In a small beach town on Panama’s Pacific coast sits a small home that looks as though a rainbow crashed into it. Bright yellow and splashed with parrot reds, jungle greens, ocean blues and citrus oranges – it really stands out from the pack.
Alicia Maria Burke, a local Panamanian, has transformed this little house into her Artesanías shop. She calls it “Dream Catcher,” and she does make and sell these, in addition to a stunning array of her colorful and decorative handiwork.
Alicia is just one of many young Panamanian artisans looking to find buyers for their handcrafted wares among the increasing numbers of travelers attracted to Panama for its wealth of opportunities to experience authentic culture.
In response to burgeoning tourism in this still-emerging destination, Panama’s artisan community is mobilizing to keep their artistic traditions alive while providing beautiful, tactile works of art to today’s travelers.
Alicia opened Artesanías on her own initiative after completing a course through a government program and obtaining a certification that allowed her to set up shop and begin selling her wares. Many other Panamanian artisans choose another route: Pro Artesana Panameña.
Founded in 2006, Pro Artesana is a Panamanian non-governmental organization that has helped more than 300 women artisans – many of whom live in extreme poverty – develop and refine their artistry skills, design and create their products, and get them to market. The idea is to help native Panamanians establish a market presence and increase their income. Its members are largely from Panama’s indigenous tribes, and they operate throughout the country: as you explore different regions in Panama you are sure to encounter Kunas selling hand-woven purses, Ngöbe-Buglé women vending their iPhone-sized chacara bags, and the Emberá, who make tightly-woven baskets, plates and masks.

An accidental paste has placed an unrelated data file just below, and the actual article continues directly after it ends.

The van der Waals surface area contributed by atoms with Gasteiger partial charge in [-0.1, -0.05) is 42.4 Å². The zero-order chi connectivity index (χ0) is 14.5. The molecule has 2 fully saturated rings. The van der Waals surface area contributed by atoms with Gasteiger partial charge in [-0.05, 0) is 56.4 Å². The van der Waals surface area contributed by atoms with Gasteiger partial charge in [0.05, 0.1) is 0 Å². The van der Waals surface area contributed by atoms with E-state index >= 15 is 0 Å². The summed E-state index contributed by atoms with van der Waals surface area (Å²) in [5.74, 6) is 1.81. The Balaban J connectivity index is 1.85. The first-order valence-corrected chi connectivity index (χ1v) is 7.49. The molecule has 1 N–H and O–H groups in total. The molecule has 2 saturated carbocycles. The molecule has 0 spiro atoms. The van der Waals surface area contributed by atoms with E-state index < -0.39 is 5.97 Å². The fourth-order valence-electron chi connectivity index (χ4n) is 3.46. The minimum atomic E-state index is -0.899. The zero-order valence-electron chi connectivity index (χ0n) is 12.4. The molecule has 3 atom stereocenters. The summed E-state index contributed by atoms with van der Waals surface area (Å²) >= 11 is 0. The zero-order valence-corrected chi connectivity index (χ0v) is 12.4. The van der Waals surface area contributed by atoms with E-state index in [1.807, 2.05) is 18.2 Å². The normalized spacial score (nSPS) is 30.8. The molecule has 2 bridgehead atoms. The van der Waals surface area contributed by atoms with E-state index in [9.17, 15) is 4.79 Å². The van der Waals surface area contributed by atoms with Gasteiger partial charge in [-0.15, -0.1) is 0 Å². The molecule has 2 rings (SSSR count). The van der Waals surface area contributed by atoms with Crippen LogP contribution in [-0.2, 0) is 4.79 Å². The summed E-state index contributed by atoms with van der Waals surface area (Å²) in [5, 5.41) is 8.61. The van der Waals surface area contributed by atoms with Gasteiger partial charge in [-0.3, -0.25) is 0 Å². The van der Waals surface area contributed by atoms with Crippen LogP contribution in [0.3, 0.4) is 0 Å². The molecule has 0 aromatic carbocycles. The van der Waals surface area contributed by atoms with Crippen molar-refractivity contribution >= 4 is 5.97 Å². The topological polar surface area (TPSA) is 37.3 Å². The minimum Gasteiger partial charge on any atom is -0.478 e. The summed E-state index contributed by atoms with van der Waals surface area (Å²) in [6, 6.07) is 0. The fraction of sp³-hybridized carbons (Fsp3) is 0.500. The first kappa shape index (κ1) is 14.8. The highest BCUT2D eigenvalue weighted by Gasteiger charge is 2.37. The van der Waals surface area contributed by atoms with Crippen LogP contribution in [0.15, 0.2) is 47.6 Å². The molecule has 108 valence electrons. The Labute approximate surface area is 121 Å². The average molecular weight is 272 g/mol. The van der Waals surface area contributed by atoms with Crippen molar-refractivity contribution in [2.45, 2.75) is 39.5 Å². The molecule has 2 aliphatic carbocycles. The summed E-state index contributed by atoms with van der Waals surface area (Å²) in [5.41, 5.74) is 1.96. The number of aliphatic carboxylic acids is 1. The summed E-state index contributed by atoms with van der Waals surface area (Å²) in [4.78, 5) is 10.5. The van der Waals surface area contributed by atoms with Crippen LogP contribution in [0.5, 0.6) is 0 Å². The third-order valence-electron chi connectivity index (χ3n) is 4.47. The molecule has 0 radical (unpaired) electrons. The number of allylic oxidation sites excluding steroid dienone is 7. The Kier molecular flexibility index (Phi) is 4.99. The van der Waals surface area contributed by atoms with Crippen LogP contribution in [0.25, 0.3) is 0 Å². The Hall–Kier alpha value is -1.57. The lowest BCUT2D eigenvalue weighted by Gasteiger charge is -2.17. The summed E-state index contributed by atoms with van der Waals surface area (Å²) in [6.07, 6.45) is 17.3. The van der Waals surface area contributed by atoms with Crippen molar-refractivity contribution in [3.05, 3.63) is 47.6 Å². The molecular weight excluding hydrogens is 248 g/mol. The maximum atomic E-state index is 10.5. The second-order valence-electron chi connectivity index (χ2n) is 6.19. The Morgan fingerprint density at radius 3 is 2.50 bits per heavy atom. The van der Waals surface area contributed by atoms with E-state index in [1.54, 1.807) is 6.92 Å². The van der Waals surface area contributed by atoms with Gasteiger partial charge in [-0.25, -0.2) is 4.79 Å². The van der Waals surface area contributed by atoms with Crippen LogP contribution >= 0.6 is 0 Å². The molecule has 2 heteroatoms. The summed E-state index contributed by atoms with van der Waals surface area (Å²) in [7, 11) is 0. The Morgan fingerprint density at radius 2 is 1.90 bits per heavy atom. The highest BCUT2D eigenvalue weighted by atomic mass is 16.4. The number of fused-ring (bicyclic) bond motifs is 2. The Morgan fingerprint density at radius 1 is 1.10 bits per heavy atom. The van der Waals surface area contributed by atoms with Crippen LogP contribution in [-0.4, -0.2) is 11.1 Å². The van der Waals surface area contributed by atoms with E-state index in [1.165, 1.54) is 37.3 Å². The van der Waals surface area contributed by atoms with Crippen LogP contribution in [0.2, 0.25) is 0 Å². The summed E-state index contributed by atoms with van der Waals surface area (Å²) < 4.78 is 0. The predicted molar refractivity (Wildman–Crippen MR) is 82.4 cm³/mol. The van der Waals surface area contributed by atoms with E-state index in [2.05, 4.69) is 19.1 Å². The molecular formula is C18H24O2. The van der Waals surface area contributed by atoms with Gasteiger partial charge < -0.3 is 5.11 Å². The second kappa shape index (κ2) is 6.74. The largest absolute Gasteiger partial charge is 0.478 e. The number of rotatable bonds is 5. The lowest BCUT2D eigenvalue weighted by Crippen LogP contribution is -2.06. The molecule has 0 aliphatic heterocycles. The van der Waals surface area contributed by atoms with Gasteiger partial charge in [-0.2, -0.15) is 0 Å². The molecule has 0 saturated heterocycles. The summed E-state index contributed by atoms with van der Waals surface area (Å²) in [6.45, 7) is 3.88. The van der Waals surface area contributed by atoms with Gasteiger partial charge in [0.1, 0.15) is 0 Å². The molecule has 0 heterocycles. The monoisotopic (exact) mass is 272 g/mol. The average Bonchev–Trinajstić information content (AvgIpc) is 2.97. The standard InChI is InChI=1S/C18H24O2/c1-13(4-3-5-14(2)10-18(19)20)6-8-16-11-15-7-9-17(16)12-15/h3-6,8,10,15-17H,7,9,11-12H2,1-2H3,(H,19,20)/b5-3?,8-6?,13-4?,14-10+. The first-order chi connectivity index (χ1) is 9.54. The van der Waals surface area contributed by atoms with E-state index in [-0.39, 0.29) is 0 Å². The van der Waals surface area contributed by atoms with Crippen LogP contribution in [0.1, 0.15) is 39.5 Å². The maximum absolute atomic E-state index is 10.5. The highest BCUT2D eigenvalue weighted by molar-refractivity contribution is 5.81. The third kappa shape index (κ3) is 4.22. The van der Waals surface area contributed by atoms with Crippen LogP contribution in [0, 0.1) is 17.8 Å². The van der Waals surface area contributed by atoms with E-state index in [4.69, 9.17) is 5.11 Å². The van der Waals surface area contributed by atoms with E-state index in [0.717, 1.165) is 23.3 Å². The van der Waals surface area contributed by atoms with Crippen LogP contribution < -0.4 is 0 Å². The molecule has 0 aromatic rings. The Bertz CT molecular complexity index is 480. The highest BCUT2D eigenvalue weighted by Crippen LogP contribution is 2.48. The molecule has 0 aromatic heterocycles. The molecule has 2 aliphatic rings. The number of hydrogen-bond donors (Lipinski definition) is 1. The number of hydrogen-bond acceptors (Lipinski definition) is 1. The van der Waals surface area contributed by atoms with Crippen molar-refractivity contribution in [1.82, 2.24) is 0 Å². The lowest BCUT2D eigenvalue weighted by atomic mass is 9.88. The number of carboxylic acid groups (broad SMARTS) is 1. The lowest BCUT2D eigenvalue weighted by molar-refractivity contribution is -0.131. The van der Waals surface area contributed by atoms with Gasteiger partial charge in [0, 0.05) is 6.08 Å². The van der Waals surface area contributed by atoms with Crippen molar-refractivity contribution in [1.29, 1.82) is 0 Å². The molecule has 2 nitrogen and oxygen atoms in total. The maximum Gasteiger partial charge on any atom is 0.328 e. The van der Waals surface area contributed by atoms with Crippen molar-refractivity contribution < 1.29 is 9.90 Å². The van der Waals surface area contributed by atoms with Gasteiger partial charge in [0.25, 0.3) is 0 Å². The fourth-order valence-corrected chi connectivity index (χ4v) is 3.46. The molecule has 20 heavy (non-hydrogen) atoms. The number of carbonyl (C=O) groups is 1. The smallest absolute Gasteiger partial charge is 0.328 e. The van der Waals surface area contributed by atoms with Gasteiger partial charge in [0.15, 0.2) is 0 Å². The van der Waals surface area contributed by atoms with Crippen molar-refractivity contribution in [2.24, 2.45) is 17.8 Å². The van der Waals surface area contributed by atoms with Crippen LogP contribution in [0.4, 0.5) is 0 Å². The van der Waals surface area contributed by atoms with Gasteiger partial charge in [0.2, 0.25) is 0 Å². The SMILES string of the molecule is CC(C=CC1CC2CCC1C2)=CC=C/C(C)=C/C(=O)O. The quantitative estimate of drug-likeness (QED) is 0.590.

Alicia’s shop is an inspiring example of traditional Panamanian craftsmanship combined with ingenuity: she buys unfinished clay moldings from Panamanian vendors in El Valle and Chitre, then adds her own artistic flair, which includes painting, decorating, and glazing the mostly ceramic works.
Alicia sits quietly in the background, smiling, while we examine her lovely creations. Clearly she is shy, but she allows me to take her picture. I tell her, in my broken Spanish, how talented she is. In her broken English, she returns a “thank you.”
Hanging throughout her bright store is everything from wind chimes and bells to dishes and wall-hangings — all of them embellished with the bright tropical hues of Central America.
For the gardener, there is no shortage of statues and other ornaments to dress up the flowerbeds. Except this is Panama – instead of gnomes, you have exotic birds or señoras in traditional Panamanian dress.
She also sells other, uniquely Panamanian, creations. Hanging in one corner are her nidos. “Nido” is Spanish for nest, as in a bird’s nest – and that’s exactly what they are.
After the long tear-shaped twig nests have fallen from the tree, no longer useful to the oropendolas who built them and who will build anew next nesting season, Alicia collects them and adds her own artistic flourishes. Flared flowers, bright butterflies and miniature birds are added, making these a lovely rustic addition to any décor. The colors stand out like neon on a wet dark night.
In another corner of Dream Catcher are handmade bags. Some are woven, some have hand-stitched parrots and tropical blooms on them — all stylish, while traditional at the same time. Next to these hang some molas, the traditional costume of a Panamanian Kuna woman. Each mola is a piece of art: think of an elaborate quilt, but on a dress. Every one depicts a different scene – sometimes something modern, like a cartoon character, sometimes using traditional themes from Kuna legends. Alicia says she doesn’t make very many of these, as they are a lot of work. Every mola is 100% stitched by hand, which requires hours upon hours of dextrous dedication.
As is generally true of any place you choose to patronize in Panama, you’ll find the prices at Alicia’s Artesanías to be more than reasonable; from the 25-cent fridge magnets depicting heads of lettuce and other veggies, to the $25 ceramic bells (three in a set), every invaluable item fashioned with Panamanian pride and genuine artistry is a steal.
Visiting this colorful shop was in and of itself a rewarding experience – so I tried to take you there in photos, until you make your visit to Panama to experience its handcrafted artisanal gifts.
You can contact Pro Artesana Panameña at Panama phone #: 507-269-4056 / 6616-9334 or email them firstname.lastname@example.org to learn more about their efforts and how to support them.
Photos by Jacki Gillcash.